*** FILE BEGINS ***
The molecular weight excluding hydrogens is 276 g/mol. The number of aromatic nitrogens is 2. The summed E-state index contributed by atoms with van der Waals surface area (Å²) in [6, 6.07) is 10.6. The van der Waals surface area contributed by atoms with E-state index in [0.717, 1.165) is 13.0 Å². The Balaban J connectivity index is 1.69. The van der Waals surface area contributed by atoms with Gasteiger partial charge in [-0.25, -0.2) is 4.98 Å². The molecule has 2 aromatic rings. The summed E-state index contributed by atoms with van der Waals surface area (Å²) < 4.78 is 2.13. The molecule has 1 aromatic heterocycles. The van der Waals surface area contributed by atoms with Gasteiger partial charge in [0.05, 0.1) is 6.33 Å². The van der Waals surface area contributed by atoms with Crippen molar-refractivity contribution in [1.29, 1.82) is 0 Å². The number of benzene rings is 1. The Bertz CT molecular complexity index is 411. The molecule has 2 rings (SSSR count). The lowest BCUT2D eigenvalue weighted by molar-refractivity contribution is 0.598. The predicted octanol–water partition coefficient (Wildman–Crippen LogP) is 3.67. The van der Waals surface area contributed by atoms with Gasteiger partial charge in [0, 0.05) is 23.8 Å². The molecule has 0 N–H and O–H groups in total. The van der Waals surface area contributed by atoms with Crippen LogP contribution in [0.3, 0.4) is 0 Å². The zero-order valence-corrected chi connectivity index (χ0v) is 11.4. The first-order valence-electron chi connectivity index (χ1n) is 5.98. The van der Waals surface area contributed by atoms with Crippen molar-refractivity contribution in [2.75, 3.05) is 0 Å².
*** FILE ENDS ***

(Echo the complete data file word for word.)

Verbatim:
The molecular weight excluding hydrogens is 276 g/mol. The number of aromatic nitrogens is 2. The summed E-state index contributed by atoms with van der Waals surface area (Å²) in [6, 6.07) is 10.6. The van der Waals surface area contributed by atoms with E-state index in [0.717, 1.165) is 13.0 Å². The Balaban J connectivity index is 1.69. The van der Waals surface area contributed by atoms with Gasteiger partial charge in [-0.25, -0.2) is 4.98 Å². The molecule has 2 aromatic rings. The summed E-state index contributed by atoms with van der Waals surface area (Å²) < 4.78 is 2.13. The molecule has 1 aromatic heterocycles. The van der Waals surface area contributed by atoms with Gasteiger partial charge in [0.05, 0.1) is 6.33 Å². The van der Waals surface area contributed by atoms with Crippen molar-refractivity contribution in [1.29, 1.82) is 0 Å². The number of benzene rings is 1. The Bertz CT molecular complexity index is 411. The molecule has 2 rings (SSSR count). The lowest BCUT2D eigenvalue weighted by molar-refractivity contribution is 0.598. The predicted octanol–water partition coefficient (Wildman–Crippen LogP) is 3.67. The van der Waals surface area contributed by atoms with Gasteiger partial charge in [0, 0.05) is 23.8 Å². The molecule has 0 N–H and O–H groups in total. The van der Waals surface area contributed by atoms with Crippen LogP contribution in [0.3, 0.4) is 0 Å². The zero-order valence-corrected chi connectivity index (χ0v) is 11.4. The first-order valence-electron chi connectivity index (χ1n) is 5.98. The van der Waals surface area contributed by atoms with Crippen molar-refractivity contribution in [2.75, 3.05) is 0 Å².